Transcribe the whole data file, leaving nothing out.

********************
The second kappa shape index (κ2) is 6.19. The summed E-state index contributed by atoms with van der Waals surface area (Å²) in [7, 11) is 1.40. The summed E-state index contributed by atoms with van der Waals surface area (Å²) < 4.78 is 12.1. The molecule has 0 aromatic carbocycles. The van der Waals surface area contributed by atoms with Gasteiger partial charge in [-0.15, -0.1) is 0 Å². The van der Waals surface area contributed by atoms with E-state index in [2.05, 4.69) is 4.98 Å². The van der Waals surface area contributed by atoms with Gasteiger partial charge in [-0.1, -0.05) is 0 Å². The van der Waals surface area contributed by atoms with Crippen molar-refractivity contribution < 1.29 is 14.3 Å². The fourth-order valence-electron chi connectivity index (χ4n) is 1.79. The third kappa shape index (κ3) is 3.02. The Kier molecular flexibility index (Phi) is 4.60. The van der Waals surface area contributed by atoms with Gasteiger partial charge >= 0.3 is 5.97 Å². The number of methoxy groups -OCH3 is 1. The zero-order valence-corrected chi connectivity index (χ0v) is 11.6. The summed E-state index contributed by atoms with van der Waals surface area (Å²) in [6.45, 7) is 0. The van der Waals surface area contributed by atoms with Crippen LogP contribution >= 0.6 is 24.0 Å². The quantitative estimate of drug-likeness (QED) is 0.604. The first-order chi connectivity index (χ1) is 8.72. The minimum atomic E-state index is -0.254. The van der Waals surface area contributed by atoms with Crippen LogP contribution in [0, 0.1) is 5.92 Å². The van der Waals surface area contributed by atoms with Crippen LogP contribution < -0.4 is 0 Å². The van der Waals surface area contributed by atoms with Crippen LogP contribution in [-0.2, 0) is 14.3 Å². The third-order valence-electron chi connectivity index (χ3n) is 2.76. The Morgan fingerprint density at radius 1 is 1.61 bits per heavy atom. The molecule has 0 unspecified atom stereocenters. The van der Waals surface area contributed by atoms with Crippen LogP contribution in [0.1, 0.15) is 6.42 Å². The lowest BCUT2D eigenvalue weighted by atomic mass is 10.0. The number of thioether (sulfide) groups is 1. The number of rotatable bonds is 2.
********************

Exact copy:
The second kappa shape index (κ2) is 6.19. The summed E-state index contributed by atoms with van der Waals surface area (Å²) in [7, 11) is 1.40. The summed E-state index contributed by atoms with van der Waals surface area (Å²) < 4.78 is 12.1. The molecule has 0 aromatic carbocycles. The van der Waals surface area contributed by atoms with Gasteiger partial charge in [-0.15, -0.1) is 0 Å². The van der Waals surface area contributed by atoms with E-state index in [2.05, 4.69) is 4.98 Å². The van der Waals surface area contributed by atoms with Gasteiger partial charge in [-0.1, -0.05) is 0 Å². The van der Waals surface area contributed by atoms with Crippen molar-refractivity contribution < 1.29 is 14.3 Å². The fourth-order valence-electron chi connectivity index (χ4n) is 1.79. The third kappa shape index (κ3) is 3.02. The Kier molecular flexibility index (Phi) is 4.60. The van der Waals surface area contributed by atoms with Gasteiger partial charge >= 0.3 is 5.97 Å². The number of methoxy groups -OCH3 is 1. The zero-order valence-corrected chi connectivity index (χ0v) is 11.6. The summed E-state index contributed by atoms with van der Waals surface area (Å²) in [6.45, 7) is 0. The van der Waals surface area contributed by atoms with Crippen LogP contribution >= 0.6 is 24.0 Å². The quantitative estimate of drug-likeness (QED) is 0.604. The first-order chi connectivity index (χ1) is 8.72. The minimum atomic E-state index is -0.254. The van der Waals surface area contributed by atoms with Crippen LogP contribution in [0, 0.1) is 5.92 Å². The van der Waals surface area contributed by atoms with Crippen LogP contribution < -0.4 is 0 Å². The van der Waals surface area contributed by atoms with Crippen LogP contribution in [-0.2, 0) is 14.3 Å². The third-order valence-electron chi connectivity index (χ3n) is 2.76. The Morgan fingerprint density at radius 1 is 1.61 bits per heavy atom. The molecule has 0 unspecified atom stereocenters. The van der Waals surface area contributed by atoms with Crippen LogP contribution in [0.1, 0.15) is 6.42 Å². The lowest BCUT2D eigenvalue weighted by atomic mass is 10.0. The number of thioether (sulfide) groups is 1. The number of rotatable bonds is 2.